Jared Kushner: Black Americans have to 'want to be successful'
White House senior adviser Jared Kushner said Monday that in order for the president’s policies to be most effective, Black Americans must want to succeed. “One thing we’ve seen in a lot of the Black community, which is mostly Democrat, is that President Trump’s policies are the policies that can help people break out of the problems that they’re complaining about,” Kushner, who is Trump's son-in-law, said during a Fox News interview. “But he can’t want them to be successful more than they want to be successful.”
“What you’re seeing throughout the country now is a groundswell of support in the Black community because they’re realizing that all the different bad things that the media and the Democrats have said about President Trump are not true and so they’re seeing that he’s actually delivered,” Kushner added.
His comments come just eight days before the presidential election, with nationwide polls consistently showing Trump trailing Democratic nominee Joe Biden, who also leads in many battleground states.
Black voter turnout hit a 20-year low in 2016, and both campaigns have focused heavily on courting Black Americans. Historically, Republican presidential candidates have done poorly with Black voters, but Trump garnered double-digit support among Black men in 2016.
But polls this cycle point to a significant lead for Biden over Trump with Black voters. In a New York Times-Siena poll released last week, 90 percent of Black respondents said they were or had already voted for Biden, while just 4 percent said the same for Trump.
Trump's reelection campaign has touted accomplishments ranging from prison reform and economic “opportunity zones” to the record-low unemployment rate for Black Americans before the coronavirus pandemic took hold.
“It’s disgusting to see internet trolls taking Senior Advisor Jared Kushner out of context as they try to distract from President Trump’s undeniable record of accomplishment for the Black community," White House press secretary Kayleigh McEnany said in a statement Monday.
"From criminal justice reform and record [historically black colleges and universities] funding to record low Black unemployment and record high income increases, there is simply no disputing that President Trump accomplished what Democrats merely talked about.”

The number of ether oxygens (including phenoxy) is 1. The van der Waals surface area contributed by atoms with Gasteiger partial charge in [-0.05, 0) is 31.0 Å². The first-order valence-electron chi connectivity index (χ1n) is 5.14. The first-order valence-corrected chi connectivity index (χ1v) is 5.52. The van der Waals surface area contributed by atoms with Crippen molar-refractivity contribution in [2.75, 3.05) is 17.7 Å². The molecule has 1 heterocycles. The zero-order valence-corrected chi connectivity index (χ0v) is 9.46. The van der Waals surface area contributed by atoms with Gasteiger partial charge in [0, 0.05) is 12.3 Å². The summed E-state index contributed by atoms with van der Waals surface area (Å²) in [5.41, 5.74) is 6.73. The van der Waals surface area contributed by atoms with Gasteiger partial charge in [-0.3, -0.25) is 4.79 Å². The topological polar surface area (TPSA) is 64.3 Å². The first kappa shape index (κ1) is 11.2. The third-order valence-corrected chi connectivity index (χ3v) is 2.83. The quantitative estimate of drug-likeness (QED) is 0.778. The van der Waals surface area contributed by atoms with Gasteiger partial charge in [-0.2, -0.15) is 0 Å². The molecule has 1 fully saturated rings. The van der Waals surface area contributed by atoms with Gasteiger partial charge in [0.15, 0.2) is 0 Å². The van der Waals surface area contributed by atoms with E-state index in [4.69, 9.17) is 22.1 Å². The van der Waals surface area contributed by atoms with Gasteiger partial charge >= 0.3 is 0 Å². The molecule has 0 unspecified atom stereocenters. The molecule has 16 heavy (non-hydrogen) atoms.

Kushner’s comments came in response to the White House meeting with rapper Ice Cube about policies that would bring more equity to Black communities around the country.
The Trump campaign and Republican National Committee have also tried to dispel the notion that Trump is racist, dismissing the president’s incendiary comments about race that have at times sparked bipartisan criticism.
“President Trump may not always say the right things, but he does the right things. He says what’s on his mind and he gets results,” Kushner said on Monday.
Journalist Glenn Greenwald has resigned from The Intercept, seven years after co-founding the online publication, citing censorship by his own editors over an article concerning former Vice President Joe Biden.
The Fox News host Tucker Carlson has been mocked for his attempt to explain why he could not produce some documents he had promised relating to Joe Biden. He said the only copy of the papers, which he claimed added to claims about Biden’s son Hunter, had been lost.
As the 2020 presidential campaign hurtles toward a close, questions remain about a last-minute, $10 million lifeline Trump threw to his previous campaign, the one that catapulted him into the presidency. Speculation has swirled around the source of that money, with one report suggesting Trump might have gotten the funds from a casino magnate looking for help building a bullet train from Los Angeles to Las Vegas. Another report pointed to the possibility of a shadowy foreign donation funneled through an Egyptian bank.
Intercept founder Glenn Greenwald called Rep. Adam Schiff (D-Calif.) "the most pathological liar in all of American politics" accusing the House Intelligence Chairman in an interview on Fox News of fabricating "accusations at the drop of a hat the way other people change underwear."